View Full Version : Showdown.

Mr. Hyde
June 5th, 2007, 07:28 PM
Born of black and white. Eaten with worms, I'm a Saint, a Sinner, a Siren of the Word, The Circle knows me, the rest just wanna trip on Grace Juice, baby. Showdown at Midnight.

These are the words that line the silouette of the enigmatic, "Marsuvees Black" on the cover of TED DEKkER's SHOWDOWN.

The book itself is about a town called Paradise in Colarado, a Monestary where orphans are being trained in the art of Virtue by the world's leading theologians, and about a monk from the Nevada desert that's either sent by God or straight from Hell.

Told in Third Person limited, and past tense, Dekker weaves a religious tale from the eyes of no less than ten different main characters, and a score of side characters to illustrate the illuminating and intellectually inticing tale that falls between the front and back cover of what I believe is an absolute MUST READ for anyone and everyone.

The ideals placed in the story surrounding the issue of Good and Evil, Love and Hate, isolation and interaction, curiousity, human nature and limitations (if there should be any) are well written and gripping to a T.

Top it off, Dekker confronts certain religious notions (Christianity to be specific) from an angle that leaves the reader wanting, not only more in writing, but more in practice.

A basic summary (with no spoilers) is as follows:

Harvard University is sponsoring a project to determine the power of Faith. This project involves isolating 37 orphans from around the world in a Monestary in the Colorado mountains from near birth until their teenage years. These students will not, at any time, leave the monestary, and will be taught by the world's leading Theologians, with a strong emphasis placed on Christians values with ZERO religious dogma (no church practices or teachings, JUST Christ's message). THey will then be turned out into the world, and see what happens.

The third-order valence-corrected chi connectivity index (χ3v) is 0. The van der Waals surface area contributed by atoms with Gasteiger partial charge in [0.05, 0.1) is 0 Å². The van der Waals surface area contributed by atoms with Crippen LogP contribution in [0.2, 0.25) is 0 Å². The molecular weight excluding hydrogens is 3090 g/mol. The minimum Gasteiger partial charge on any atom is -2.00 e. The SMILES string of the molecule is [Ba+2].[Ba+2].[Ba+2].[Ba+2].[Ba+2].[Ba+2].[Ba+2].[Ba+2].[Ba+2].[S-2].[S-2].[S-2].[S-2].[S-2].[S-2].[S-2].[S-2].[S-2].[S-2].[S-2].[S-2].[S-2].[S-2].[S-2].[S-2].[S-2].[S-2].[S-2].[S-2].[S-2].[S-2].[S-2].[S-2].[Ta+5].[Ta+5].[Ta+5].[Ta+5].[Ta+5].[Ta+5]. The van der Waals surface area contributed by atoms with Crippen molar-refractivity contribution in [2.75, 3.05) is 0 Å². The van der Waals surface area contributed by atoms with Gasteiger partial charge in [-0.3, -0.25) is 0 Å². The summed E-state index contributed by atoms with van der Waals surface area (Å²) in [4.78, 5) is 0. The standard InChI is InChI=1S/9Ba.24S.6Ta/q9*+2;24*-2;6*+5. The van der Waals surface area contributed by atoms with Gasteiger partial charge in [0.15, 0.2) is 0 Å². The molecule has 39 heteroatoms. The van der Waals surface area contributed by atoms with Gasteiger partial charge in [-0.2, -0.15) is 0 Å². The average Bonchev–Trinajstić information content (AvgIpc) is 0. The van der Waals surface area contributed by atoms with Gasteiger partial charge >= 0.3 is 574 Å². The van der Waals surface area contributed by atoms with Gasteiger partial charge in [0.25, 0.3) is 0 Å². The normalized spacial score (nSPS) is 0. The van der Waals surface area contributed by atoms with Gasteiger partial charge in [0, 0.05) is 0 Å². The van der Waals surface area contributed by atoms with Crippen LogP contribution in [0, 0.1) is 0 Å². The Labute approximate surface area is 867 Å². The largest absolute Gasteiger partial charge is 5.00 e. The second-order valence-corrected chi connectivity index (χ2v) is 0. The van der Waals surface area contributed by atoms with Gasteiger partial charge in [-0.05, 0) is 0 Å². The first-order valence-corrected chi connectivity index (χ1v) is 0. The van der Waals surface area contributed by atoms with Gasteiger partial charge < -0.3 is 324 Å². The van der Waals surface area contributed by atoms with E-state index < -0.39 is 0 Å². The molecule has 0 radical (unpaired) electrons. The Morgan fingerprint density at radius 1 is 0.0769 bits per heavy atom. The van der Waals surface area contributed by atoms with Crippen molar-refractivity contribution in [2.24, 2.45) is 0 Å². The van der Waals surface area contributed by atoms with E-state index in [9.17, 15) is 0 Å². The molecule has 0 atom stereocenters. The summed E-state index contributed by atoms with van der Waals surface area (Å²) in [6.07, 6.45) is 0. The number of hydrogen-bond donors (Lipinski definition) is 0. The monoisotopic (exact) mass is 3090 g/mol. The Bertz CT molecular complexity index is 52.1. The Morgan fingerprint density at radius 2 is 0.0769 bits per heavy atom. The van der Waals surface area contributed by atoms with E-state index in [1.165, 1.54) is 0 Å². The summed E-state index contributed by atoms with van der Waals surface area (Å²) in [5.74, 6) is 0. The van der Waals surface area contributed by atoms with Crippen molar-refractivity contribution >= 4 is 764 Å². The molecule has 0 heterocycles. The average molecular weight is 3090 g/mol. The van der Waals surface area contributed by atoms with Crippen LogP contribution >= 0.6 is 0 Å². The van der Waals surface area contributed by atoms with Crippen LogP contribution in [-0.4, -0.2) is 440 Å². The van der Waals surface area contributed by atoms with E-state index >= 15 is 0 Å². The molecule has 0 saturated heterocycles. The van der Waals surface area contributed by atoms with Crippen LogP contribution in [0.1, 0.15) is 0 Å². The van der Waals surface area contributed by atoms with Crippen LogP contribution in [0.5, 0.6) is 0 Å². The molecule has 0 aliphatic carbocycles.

Marsuvees Black, the mysterious monk from Nevada, is brought out of his three year isolation in the desert to help teach at the school, but when he saunters into Paradise a year later with a message for the town people that's full of "Grace and Hope" things begin to go awry and spiral towards an epic confrontation of Good and Evil on a Biblical Scale in the valley town hidden from the world.

One thought I have after reading it, is that the martyrdom of Christ is a LOT more understandable, as is God's position in the issue. Atheist and Theist alike, the book is a slap down drag out bare knuckle beat your mind inside out and love it froggy style thriller that has me wanting to hit up Amazon and snatch more of his books.

6 out of 5.